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Does religious freedom protect abortion access?

A protester carries a sign as they attend the "Jewish Rally for Abortion Justice" at Union Square near the U.S. Capitol.
A protester carries a sign as they attend the "Jewish Rally for Abortion Justice" at Union Square near the U.S. Capitol.

Last month, a synagogue in south Florida sued the state over its abortion ban, citing a violation of Jewish people’s religious freedom.

Experts say this is just the beginning of what could be a wave of lawsuits from religious groups.

A common thread relevant to recent developments is the influence that anti-abortion religious institutions, like the evangelical Christian church, the Catholic Church, and others have wielded in building political support for new, restrictive laws.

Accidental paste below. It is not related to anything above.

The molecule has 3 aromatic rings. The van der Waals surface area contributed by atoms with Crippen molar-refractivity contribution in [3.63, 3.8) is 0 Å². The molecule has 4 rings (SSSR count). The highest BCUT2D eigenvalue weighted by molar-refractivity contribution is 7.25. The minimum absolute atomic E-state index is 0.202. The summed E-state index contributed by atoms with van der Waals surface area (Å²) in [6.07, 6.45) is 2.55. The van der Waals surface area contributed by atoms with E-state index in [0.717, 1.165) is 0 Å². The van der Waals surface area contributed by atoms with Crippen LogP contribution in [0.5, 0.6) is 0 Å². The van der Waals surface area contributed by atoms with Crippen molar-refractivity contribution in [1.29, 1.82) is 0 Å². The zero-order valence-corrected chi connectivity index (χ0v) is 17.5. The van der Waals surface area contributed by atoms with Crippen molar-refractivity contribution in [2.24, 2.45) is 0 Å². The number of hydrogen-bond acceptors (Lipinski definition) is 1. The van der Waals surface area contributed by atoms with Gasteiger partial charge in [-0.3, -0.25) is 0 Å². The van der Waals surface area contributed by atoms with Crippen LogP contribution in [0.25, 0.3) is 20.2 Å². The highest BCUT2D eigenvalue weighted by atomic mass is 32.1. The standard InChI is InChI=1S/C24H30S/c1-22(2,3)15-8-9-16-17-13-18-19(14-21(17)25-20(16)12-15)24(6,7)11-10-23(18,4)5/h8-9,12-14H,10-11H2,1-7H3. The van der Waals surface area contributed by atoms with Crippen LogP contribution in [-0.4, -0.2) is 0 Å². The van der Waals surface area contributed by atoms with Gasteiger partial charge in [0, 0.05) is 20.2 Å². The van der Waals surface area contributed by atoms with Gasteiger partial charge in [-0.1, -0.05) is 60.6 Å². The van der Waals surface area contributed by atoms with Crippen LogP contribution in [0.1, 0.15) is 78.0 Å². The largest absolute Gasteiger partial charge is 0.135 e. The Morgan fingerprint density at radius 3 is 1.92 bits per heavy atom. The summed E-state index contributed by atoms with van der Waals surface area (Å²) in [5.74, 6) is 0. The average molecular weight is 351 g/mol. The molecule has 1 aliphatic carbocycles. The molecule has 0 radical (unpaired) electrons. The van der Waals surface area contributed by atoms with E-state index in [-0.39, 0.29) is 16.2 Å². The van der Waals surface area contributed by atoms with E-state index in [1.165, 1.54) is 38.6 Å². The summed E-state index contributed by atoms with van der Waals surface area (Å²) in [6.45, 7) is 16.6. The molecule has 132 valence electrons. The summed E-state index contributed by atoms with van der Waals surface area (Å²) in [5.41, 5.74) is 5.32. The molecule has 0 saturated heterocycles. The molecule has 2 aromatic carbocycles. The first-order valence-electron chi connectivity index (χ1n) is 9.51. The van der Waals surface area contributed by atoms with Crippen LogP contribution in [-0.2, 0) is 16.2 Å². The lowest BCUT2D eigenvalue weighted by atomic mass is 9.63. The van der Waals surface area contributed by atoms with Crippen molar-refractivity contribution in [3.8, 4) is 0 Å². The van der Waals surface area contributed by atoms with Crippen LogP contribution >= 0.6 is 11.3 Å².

Professor Asifa Quraishi-Landes writes in The San Francisco Chronicle that the Florida ban and the reversal of Roe v. Wade “is also an infringement on [Muslims’] religious freedom.”

First of all, there is not just one sharia rule on abortion. There are many. As Islamic law expert Abed Awad and Imam Omar Suleiman have pointed out, different Islamic schools of thought have different rules on whether and when one can have an abortion. Among them are: Abortion is permissible through the first 120 days of pregnancy, abortion is permissible but discouraged up to 40 (some say 80) days after conception, and abortion is prohibited unless there is a compelling reason such as risk to the life or health of the mother (an exception that exists in every Islamic legal school, regardless of the timing). In fact, as Shaikh Hatem al-Haj notes, Muslim religious scholars of the past tended to be more lenient on abortion than they are today.

Does religious freedom protect a right to an abortion? We talk with a rabbi and an imam in states with restrictive abortion bans.

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Kathryn Fink